Learning and memory are critical in allowing us to engage and interact with our surroundings based on our past experiences. The theory outlining the processes that help to form new memories has remained undisputed for over three decades. Researchers at the University of Colorado, however, recently found evidence challenging the central dogma of learning and memory, with profound implications for the treatment of dementia.
The formation of new memories is thought to require both long-term potentiation (LTP), or the strengthening of the connections between neurons, as well as long-term depression (LTD), the weakening of the connections between neurons. LTP enables the formation of the engram—a unit of memory. Calcium/calmodulin-dependent kinase II (CaMKII) is an enzyme involved in the induction of LTP, modulating synaptic strength through its interaction with specific receptors.
The new research suggests that the structural (how an enzyme’s activity changes based on the geometry of its binding site) rather than enzymatic functions (how they speed up a reaction) of CaMKII are the most important for the induction of LTP. Understanding what controls LTP is significant since one of the consequences of impaired LTP is dementia.
Dementia is a neurodegenerative disorder, currently affecting approximately 944,000 people in the UK. Around 60% of dementia patients have Alzheimer’s disease.
Dementia is a neurodegenerative disorder, currently affecting approximately 944,000 people in the UK. Around 60% of dementia patients have Alzheimer’s disease. This devastating disease is associated with defective memory formation, so it is unsurprising that some of the mechanisms underlying LTP and LTD may be involved in its onset. Since dementia was the leading cause of death in England and Wales in 2022, it is urgent that we find effective treatments. Current treatment of dementia is dependent on early diagnosis, which is difficult, and side effects of treatment include diarrhoea, nausea, and vomiting, reducing the quality of life. This new knowledge about CaMKII means that researchers can begin to develop drugs targeting the enzyme, thus offering a new treatment for patients.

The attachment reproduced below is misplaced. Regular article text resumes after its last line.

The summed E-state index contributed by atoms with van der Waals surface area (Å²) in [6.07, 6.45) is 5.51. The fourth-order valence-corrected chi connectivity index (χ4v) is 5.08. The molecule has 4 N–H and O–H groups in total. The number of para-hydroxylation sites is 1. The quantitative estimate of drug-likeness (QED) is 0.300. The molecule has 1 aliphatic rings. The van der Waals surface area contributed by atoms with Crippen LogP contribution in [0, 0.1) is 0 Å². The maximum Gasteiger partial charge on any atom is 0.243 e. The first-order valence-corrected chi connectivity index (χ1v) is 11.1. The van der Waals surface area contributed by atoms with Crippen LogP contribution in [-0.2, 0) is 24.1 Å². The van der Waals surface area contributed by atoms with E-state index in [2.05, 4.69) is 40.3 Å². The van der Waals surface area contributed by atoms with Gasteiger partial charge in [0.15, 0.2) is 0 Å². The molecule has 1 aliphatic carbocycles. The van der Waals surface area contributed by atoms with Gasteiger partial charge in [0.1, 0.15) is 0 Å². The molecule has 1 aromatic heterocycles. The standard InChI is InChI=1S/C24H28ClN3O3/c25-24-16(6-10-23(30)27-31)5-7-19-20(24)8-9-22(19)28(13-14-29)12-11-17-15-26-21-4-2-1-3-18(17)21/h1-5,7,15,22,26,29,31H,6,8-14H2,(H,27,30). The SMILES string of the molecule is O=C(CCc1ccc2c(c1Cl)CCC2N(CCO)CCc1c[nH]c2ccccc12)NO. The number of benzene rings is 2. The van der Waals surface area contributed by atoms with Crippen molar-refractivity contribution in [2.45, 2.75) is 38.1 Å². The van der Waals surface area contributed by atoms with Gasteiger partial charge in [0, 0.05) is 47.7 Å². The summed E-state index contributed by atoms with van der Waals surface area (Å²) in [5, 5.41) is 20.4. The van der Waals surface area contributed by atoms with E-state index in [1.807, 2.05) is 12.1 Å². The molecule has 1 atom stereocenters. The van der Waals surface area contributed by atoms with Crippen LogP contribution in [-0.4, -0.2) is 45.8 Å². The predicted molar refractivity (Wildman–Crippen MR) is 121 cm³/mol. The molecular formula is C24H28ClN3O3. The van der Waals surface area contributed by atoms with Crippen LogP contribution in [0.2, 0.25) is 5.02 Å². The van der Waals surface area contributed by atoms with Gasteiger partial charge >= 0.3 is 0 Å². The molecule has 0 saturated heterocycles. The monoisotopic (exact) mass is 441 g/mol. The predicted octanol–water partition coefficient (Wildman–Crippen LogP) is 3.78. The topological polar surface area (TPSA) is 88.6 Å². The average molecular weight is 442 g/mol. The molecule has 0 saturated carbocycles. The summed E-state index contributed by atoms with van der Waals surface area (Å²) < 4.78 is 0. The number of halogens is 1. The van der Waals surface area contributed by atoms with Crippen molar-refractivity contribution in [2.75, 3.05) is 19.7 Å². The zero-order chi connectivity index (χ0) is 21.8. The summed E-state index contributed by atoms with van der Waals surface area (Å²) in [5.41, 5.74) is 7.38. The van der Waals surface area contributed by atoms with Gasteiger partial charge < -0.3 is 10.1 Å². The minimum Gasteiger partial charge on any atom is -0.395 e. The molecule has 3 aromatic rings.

This new knowledge about CaMKII means that researchers can begin to develop drugs targeting the enzyme, thus offering a new treatment for patients.
One of the first symptoms of Alzheimer’s is the weakening of the connections between brain cells. This is caused by excessive LTD and the inhibition of LTP by amyloid beta, one of the biological markers of the disease. Interestingly, CaMKII is also involved in the phosphorylation of tau, a protein that helps stabilise brain cells. Hyperphosphorylation of tau, and the protein tangles it subsequently forms, is another major hallmark of Alzheimer’s. Inhibiting CaMKII may prevent this hyperphosphorylation and alleviate some of the more devastating late-onset effects of the disease.
Previously, CaMKII inhibitors were not investigated as a potential treatment for Alzheimer’s disease, because it was believed that there would be disastrous side effects on learning and memory. Now there is new hope that by finding enzymatic CaMKII inhibitors, there can be new treatments for late-onset Alzheimer’s disease.